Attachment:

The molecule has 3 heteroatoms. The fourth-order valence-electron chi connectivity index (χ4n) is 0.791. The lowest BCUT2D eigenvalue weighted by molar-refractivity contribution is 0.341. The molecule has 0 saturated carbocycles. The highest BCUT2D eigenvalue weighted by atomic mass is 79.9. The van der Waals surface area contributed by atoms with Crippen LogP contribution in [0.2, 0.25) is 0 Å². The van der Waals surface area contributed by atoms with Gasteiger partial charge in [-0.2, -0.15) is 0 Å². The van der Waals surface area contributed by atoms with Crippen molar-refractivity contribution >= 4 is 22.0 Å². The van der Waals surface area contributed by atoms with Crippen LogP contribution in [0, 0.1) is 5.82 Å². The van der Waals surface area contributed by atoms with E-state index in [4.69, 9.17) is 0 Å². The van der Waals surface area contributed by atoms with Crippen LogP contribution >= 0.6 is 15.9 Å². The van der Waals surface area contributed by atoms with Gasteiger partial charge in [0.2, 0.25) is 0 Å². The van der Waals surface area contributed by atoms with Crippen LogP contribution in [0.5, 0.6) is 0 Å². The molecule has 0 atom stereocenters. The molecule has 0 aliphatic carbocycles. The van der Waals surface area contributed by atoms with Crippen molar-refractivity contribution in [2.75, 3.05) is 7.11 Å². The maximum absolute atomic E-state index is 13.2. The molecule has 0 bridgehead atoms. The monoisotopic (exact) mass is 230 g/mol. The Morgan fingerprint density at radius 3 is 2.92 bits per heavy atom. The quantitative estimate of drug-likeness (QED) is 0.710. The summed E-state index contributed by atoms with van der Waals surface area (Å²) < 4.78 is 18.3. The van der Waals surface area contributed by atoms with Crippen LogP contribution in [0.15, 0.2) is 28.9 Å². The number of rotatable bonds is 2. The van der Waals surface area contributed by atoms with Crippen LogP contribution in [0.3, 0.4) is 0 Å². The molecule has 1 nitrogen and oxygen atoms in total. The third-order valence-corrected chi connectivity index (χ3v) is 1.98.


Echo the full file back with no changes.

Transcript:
The molecule has 3 heteroatoms. The fourth-order valence-electron chi connectivity index (χ4n) is 0.791. The lowest BCUT2D eigenvalue weighted by molar-refractivity contribution is 0.341. The molecule has 0 saturated carbocycles. The highest BCUT2D eigenvalue weighted by atomic mass is 79.9. The van der Waals surface area contributed by atoms with Crippen LogP contribution in [0.2, 0.25) is 0 Å². The van der Waals surface area contributed by atoms with Gasteiger partial charge in [-0.2, -0.15) is 0 Å². The van der Waals surface area contributed by atoms with Crippen molar-refractivity contribution >= 4 is 22.0 Å². The van der Waals surface area contributed by atoms with Crippen LogP contribution in [0, 0.1) is 5.82 Å². The van der Waals surface area contributed by atoms with E-state index in [4.69, 9.17) is 0 Å². The van der Waals surface area contributed by atoms with Crippen LogP contribution >= 0.6 is 15.9 Å². The van der Waals surface area contributed by atoms with Gasteiger partial charge in [0.2, 0.25) is 0 Å². The van der Waals surface area contributed by atoms with Crippen LogP contribution in [0.5, 0.6) is 0 Å². The molecule has 0 atom stereocenters. The molecule has 0 aliphatic carbocycles. The van der Waals surface area contributed by atoms with Crippen molar-refractivity contribution in [2.75, 3.05) is 7.11 Å². The maximum absolute atomic E-state index is 13.2. The molecule has 0 bridgehead atoms. The monoisotopic (exact) mass is 230 g/mol. The Morgan fingerprint density at radius 3 is 2.92 bits per heavy atom. The quantitative estimate of drug-likeness (QED) is 0.710. The summed E-state index contributed by atoms with van der Waals surface area (Å²) < 4.78 is 18.3. The van der Waals surface area contributed by atoms with Crippen LogP contribution in [0.15, 0.2) is 28.9 Å². The number of rotatable bonds is 2. The van der Waals surface area contributed by atoms with Crippen LogP contribution in [0.3, 0.4) is 0 Å². The molecule has 1 nitrogen and oxygen atoms in total. The third-order valence-corrected chi connectivity index (χ3v) is 1.98.